Electrocommunication in a Species of Weakly Electric Fish Apteronotus Leptorhynchus: Signal Patterning and Behaviour

Title: Electrocommunication in a Species of Weakly Electric Fish Apteronotus Leptorhynchus: Signal Patterning and Behaviour
Authors: Hupé, Ginette Jessica
Date: 2012
Abstract: Weakly electric fish produce and detect electric fields and use their electrosensory modality in a number of behaviours including navigation and communication. They can modulate their electric discharge in frequency and amplitude to produce electrocommunication signals in variable patterns during social interactions. In one model neuroethological species, Apteronotus leptorhynchus, the most commonly produced communication signal is the ‘small chirp’ – a brief 10-30ms modulation. Individuals tend to produce these signals at high rates during agonistic interactions. In this thesis I will explore the social value of chirps, and to a lesser extent other communication behaviours, in A. leptorhynchus using a variety of experimental designs involving different staged social contexts. I use time series analysis methods to explore the patterns of chirps produced and accompanying aggressive behaviours. I first characterize electrocommunication and chirping in pairs of free swimming fish and correlate signal production with aggressive displays. Bursts of echoed, or reciprocated, chirps tend to be produced in the intervals separating aggressive attacks. Behavioural analysis shows that fish respond to conspecific chirps with echoed chirps and decreased aggression in social contexts outside the range in which previous modelling and electrophysiological data predicted that chirps could be encoded effectively. I then characterize the chirping and aggressive responses to playbacks simulating intruders with different chirping styles to test whether alternative chirp patterns differentially influence conspecific behaviour. In response to simulated intruders producing chirps that echo the real fish’s chirps with a short latency, less aggressive fish tend to produce more of their chirps in bursts than more aggressive fish. For randomly chirping intruders, the response of fish depends on the rate of chirps delivered. Fish respond less aggressively, with fewer chirps, and echo the stimulus chirps at a higher rate when high rates of random chirps are delivered than when responding to simulated intruders with low rates of randomly delivered chirps. Further, across all playback scenarios, fish that produce chirps in response to the playbacks are more aggressive than those that do not chirp. Finally, to better understand the electrosensory inputs during these interactions, I characterize changes in the electric image received by a restrained fish during movements of a free-swimming conspecific and correlate these with chirp production. When one fish is restrained, bursts of chirps tend to be associated with approach behaviours. Communication signals often function to promote individual assessment of potential rivals during agonistic encounters and bursty, antiphonal chirp exchanges may facilitate these assessments and deter potentially costly physical escalations.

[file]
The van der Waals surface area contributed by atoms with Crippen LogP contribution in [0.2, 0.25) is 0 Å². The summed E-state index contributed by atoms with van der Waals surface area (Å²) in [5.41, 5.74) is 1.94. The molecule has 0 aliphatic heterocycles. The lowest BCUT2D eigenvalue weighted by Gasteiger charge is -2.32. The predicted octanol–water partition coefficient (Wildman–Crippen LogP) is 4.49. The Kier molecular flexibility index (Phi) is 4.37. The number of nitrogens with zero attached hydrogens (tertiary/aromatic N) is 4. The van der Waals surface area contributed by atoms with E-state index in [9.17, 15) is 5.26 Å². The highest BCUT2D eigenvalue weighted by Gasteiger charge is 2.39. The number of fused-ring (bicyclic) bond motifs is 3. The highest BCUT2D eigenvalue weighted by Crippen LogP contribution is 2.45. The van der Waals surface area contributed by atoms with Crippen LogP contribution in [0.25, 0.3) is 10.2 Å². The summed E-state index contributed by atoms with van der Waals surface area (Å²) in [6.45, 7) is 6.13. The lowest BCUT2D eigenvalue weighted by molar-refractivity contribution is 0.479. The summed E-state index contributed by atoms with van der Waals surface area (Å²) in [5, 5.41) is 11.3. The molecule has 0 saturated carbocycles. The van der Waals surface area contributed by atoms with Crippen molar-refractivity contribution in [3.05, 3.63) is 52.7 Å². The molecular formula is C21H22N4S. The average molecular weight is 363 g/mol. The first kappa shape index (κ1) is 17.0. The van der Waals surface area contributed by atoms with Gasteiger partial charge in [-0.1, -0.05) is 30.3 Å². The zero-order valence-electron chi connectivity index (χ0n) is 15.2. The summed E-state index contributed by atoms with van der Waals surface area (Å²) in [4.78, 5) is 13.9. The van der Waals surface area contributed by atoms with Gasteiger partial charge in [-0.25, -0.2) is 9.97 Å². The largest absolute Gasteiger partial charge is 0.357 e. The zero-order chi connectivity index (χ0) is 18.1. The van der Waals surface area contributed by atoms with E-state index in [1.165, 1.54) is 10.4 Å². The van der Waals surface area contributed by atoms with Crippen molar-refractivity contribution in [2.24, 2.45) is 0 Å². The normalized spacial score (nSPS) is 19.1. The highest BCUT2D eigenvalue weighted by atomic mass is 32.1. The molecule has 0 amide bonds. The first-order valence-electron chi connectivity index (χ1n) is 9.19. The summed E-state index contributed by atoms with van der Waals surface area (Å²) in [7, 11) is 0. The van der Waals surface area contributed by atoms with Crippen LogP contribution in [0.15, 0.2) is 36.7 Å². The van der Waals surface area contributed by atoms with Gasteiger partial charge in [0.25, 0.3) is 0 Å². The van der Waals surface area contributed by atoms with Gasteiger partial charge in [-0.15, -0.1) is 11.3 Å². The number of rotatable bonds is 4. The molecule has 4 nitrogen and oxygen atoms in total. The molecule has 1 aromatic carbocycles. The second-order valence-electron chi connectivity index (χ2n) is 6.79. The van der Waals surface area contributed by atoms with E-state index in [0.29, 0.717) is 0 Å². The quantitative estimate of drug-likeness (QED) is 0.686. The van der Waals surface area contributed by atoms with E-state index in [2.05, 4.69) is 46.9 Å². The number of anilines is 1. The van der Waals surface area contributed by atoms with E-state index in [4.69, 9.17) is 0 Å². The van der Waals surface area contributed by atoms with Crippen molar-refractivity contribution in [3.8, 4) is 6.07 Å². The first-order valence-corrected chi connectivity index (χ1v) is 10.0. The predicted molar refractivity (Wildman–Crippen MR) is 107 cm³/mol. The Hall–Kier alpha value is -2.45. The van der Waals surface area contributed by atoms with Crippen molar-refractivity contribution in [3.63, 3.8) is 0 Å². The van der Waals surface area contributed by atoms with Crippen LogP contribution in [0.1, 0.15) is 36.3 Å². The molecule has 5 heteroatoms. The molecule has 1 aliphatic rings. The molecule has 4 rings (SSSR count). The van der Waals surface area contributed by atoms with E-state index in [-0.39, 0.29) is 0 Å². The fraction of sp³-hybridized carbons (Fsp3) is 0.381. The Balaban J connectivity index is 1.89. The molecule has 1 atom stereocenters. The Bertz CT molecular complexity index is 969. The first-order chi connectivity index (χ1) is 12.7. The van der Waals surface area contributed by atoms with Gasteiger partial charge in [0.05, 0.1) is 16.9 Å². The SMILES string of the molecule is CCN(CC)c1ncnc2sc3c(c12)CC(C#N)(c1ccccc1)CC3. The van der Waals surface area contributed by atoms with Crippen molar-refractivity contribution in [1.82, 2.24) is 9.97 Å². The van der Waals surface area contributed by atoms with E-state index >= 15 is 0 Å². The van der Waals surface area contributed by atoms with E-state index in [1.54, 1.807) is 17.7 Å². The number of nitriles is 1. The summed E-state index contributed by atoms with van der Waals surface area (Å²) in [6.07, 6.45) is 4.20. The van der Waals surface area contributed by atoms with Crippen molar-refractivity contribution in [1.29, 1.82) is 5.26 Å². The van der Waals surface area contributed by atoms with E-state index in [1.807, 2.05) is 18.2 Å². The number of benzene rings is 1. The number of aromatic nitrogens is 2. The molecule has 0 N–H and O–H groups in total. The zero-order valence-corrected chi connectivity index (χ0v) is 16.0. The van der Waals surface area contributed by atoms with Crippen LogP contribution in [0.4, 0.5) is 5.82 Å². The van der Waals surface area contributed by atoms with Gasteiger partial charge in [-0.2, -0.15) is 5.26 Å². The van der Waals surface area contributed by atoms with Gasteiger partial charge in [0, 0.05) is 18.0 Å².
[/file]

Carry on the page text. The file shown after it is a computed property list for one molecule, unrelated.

URL: http://hdl.handle.net/10393/20675
CollectionThèses, 2011 - // Theses, 2011 -
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